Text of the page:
We just finished planting our Toóg seedlings (pronounced to-OG, Petersianthus quadrialatus, Philippine Rosewood) this morning, in the hope that they will grow to be tall and proud specimens of native majesty.
When I first learned about this endemic tree almost a year ago, I happened to discuss it over lunch with my staff. May (left), who comes from Leyte, says these trees grow within their area and she can easily send for some seedlings by bus. So one day, we went to the bus terminal in Manila, anticipating one small seedling but instead, we excitedly received eleven! She laments though, that she doesn't know anyone in their area who gives importance to this tree. In the book Philippine Native Trees 101, it says that wild Toogs have drastically depleted in the last decades because of high demand for its timber.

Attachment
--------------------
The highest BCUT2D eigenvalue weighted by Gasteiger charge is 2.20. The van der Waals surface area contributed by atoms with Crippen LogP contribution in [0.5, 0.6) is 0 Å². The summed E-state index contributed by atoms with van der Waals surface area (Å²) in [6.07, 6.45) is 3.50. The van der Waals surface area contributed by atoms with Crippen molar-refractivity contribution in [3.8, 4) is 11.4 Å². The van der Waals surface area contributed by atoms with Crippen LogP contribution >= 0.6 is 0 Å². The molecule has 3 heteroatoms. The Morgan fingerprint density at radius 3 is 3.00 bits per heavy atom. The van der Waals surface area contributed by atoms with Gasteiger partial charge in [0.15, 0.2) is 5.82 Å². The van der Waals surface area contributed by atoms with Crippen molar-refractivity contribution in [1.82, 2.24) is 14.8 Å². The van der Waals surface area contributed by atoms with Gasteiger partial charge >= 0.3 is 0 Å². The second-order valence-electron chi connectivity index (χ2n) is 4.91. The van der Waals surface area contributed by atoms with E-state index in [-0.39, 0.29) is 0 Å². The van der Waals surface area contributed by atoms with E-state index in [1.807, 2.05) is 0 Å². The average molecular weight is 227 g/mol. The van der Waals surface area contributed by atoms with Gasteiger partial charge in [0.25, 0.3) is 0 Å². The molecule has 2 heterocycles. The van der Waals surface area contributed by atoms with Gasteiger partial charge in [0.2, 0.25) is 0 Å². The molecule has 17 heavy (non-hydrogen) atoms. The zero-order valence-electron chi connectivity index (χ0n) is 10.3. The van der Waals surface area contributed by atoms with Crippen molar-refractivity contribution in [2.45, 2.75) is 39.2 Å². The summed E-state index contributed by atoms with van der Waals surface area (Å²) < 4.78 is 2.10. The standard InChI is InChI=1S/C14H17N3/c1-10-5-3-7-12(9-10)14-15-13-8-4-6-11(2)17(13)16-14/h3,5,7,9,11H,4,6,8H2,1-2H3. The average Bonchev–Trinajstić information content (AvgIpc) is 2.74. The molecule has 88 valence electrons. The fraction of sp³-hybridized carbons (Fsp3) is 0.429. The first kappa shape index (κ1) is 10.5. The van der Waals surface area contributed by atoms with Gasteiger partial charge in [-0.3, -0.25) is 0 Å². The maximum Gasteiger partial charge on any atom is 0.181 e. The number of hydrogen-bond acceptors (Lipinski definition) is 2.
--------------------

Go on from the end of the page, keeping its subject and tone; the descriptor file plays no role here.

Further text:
Today, we planted six of them on the edge of the gap, as a windbreaker and more importantly, to keep the soil firm. In time, they will also start producing fruits that will hopefully provide food for wildlife.